Does it matter that students don’t know what academic librarians do? Should we care that they usually cannot differentiate between student workers, staff members, and faculty librarians? If the answer to these is “yes,” then what can we do to improve the situation?

These are the issues underlying the research of Rachel Bickly and Sheila Corrall, the authors of “Student perceptions of staff in the information commons : A survey at the University of Sheffield,” published in the latest Reference Services Review. They surveyed students of the Information Commons at the University of Sheffield in the UK and for the most part confirmed what many already assumed, though had never explicitly studied in an IC setting. Among the key findings were:

  • Students are more likely to notice and hence approach younger librarians (e.g. trusting people they perceive as peers)
  • Students are unaware of the educational background of academic librarians
  • Students do not completely understand the academic function of librarians
  • Students are generally unable to distinguish between different types of library staff members
  • Most importantly: These attitudes haven’t changed over time.

Before getting into how these perceptions could be changed, one could ask, “Does it matter?” Does it matter if librarians are seen and not heard, not understood, or not fully appreciated in a way that we (only we?) think is appropriate? Is it possible to be effective librarians and simultaneously be invisible to the students we serve?

I’m sure there are some who would say that it doesn’t. That no amount of information literacy classes will ever make a student appreciate fine-tooth cataloging, curated resources guides, or tiered reference, but by making these things available, we are helping their research process nonetheless.

There are others who might argue that we could do so much more if students only understood how hard we worked. If they only knew what skills we possessed and the knowledge we brought to the table. After all, most assessments of bibliographic instruction, especially those that happen one-on-one, show that students have a positive perception of the experience (see also J. Fagan, “Students’ perceptions of academic librarians.” The Reference Librarian, 37(78).)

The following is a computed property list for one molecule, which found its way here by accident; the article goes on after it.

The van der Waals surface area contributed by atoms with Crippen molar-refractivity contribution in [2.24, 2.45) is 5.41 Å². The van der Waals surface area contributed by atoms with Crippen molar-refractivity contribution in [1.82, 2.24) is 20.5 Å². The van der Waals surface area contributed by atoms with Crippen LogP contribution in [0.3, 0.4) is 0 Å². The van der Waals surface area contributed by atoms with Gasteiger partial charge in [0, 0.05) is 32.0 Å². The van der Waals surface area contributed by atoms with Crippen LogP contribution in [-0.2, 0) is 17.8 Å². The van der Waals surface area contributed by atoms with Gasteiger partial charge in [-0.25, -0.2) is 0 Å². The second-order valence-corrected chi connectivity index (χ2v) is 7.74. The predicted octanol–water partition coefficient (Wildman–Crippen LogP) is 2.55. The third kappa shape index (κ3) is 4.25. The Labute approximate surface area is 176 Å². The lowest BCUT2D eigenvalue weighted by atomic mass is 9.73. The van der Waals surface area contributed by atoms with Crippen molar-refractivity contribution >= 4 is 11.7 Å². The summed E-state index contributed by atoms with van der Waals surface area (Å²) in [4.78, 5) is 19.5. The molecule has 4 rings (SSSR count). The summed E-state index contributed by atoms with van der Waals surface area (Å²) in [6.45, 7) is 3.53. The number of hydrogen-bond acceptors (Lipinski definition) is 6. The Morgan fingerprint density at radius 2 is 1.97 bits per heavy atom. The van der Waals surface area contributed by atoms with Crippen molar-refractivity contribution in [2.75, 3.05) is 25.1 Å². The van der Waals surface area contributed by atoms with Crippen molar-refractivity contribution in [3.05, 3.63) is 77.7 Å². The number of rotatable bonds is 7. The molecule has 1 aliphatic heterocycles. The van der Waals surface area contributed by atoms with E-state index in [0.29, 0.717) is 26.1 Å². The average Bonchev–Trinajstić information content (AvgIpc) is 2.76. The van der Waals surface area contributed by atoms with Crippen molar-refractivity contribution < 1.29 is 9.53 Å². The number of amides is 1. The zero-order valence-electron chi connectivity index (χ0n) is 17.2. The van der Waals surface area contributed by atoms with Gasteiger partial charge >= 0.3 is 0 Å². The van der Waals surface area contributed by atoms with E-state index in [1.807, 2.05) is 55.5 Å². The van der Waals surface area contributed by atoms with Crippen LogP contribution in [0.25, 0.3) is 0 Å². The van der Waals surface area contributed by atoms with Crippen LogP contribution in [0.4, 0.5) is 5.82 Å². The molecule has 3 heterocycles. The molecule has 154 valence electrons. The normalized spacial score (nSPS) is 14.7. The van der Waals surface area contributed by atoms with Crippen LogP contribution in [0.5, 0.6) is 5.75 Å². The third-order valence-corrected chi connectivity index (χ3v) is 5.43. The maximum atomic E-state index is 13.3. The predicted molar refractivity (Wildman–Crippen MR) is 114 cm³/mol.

I would argue that it does matter. It does matter knowing that my primary care physician is also an ENT specialist. As a result, I am confident asking him certain questions knowing that he has a unique understanding of the subject. It matters knowing that my co-worker is a native-born German speaker because I can bring specific, German language cataloging questions to him. Etc. etc.

So what is to be done? According to this study, we haven’t been doing it right. Each institution is unique in its users and their needs, but I would start by recommend the following. All of these are based on one simple idea: make first contact with as many students as possible and make it in spaces where they work.

  1. Build relationships with grad students, especially TA’s. Knowing that students are more likely to talk to a TA than a faculty member, make sure your graduate student population knows the benefits of a strong relationship with a librarian. They’ll be the first ones to recommend you as an additional source of research help.
  2. Get into the CMS and onto course web pages. This can be especially useful for courses that are repeatedly offered each semester. Even before going to Google, many students use course materials for their research (reading lists, syllabi, etc.). If there’s a link on their course page or syllabus, you already have an in where it’s most likely to be seen.
  3. …Or create your own. Even if you can’t work your way onto a syllabus, you could create a research guide for a particular class. Again, this is also helpful for classes that are offered every semester. And if it’s popular, students are likely to pass along this information to their friends who are also taking the course.

Each of these requires building strong relationships with faculty and department liaisons. As this article and others have suggested (see Foster & Gibbons. (2007). Studying students: The undergraduate research project at the University of Rochester. ACRL, Chicago.), doing so increases the likelihood that professors will invite you into their classrooms and direct (or push off) students to you for additional research help.

Academic libraries have spent much of the past decade building their brand. We’ve seen some spectacular projects that raise students’ awareness of the existence of the library and it’s welcoming, always available services. Now let’s start working on building local celebrities.